Members of infamous hacktivist group Anonymous have launched a concerted campaign of retaliation against San Francisco’s Bay Area Rapid Transit System, known as BART, after the organization cut Wi-Fi and cell phone service at “select” downtown subway stations on Friday in an attempt to quell a citizen protests against BART police.
Dubbed “Operation BART,” or OpBART, the campaign includes a multi-pronged strategy of civil disobedience.
First, the group hacked the website myBART.org, an independently-operated website that uses BART’s open data services. A message at that URL says the site is “currently under renovation.”
In addition to the myBART hack, Anons released the names, email addresses, phone numbers and home addresses, of at least 2,400 or the 55,000 people who use the myBART website, according to BART.
“We apologize to any citizen that has his information published, but you should go to BART and ask them why your information wasn’t secure with them,” wrote Anonymous about its release of private data. “Also do not worry, probably the only information that will be abused from this database is that of BART employees.”
On Sunday, Anonymous followed through on its plans to take down the BART.gov website for six hours (though the exact duration of the take-down is not publicly known), and defaced the website with the Anonymous logo.
Anonymous has also urged supporters to help carry out a “massive” Black Fax and “email bomb action” against BART and its employees, which includes faxing a mostly black flier (to drain the expensive fax machine ink) to BART offices, and bombarding email inboxes with Anonymous messages.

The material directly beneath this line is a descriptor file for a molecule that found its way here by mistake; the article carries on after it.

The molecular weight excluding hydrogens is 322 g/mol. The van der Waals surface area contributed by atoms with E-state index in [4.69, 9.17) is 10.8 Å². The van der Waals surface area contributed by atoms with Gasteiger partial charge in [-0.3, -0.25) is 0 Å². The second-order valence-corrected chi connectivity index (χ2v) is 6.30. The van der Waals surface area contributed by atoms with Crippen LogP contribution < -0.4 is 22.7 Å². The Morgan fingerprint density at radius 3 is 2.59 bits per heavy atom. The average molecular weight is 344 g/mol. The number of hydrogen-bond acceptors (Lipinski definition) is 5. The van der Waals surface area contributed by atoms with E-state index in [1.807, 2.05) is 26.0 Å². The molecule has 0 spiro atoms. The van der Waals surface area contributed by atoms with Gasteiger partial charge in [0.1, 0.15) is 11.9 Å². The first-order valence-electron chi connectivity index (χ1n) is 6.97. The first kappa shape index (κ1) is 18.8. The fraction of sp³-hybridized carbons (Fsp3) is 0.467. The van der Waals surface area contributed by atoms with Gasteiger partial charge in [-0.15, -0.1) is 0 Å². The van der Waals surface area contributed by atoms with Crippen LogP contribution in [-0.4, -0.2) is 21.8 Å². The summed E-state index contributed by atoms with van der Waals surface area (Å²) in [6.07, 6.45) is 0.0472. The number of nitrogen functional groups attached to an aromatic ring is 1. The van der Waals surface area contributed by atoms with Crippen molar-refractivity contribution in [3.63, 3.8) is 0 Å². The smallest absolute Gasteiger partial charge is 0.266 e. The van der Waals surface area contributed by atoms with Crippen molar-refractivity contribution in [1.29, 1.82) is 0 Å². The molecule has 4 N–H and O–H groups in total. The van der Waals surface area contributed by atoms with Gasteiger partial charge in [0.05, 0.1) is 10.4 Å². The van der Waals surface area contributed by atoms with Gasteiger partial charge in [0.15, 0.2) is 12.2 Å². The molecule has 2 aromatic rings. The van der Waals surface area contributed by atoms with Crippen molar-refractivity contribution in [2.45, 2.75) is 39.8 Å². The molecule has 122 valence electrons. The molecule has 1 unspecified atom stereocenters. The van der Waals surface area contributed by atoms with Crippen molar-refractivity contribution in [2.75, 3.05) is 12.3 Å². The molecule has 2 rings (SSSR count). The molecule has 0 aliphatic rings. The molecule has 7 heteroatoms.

To top off OpBART, Anonymous has organized a physical protest against the transit system, which is set to take place today (Monday) at 5pm PST at San Francisco’s Civc Center BART station.
“For the people outside of San Francisco, show solidarity by using black fax, email bombs, and phone calls to the BART Board of Directors. BART decided to cut off your communications and now we will flood theirs,” writes Anonymous in a press release.
“We request that you bring cameras to record further abuses of power by the police and to legitimize the protest. The media will certainly spin this in an attempt to make our actions appear to be violent or somehow harmful to the citizenry at large. Remember, this is a peaceful protest. Any actions trying to incite violence in our protest are not of our people, and they ought to be discouraged.”
The initial protest against BART that prompted the mass transit organization to cut cell phone service was in response to a number of questionable actions by BART police, including the deadly shootings of 22-year-old Oscar Grant and, more recently, 45-year-old Charles Blair Hill.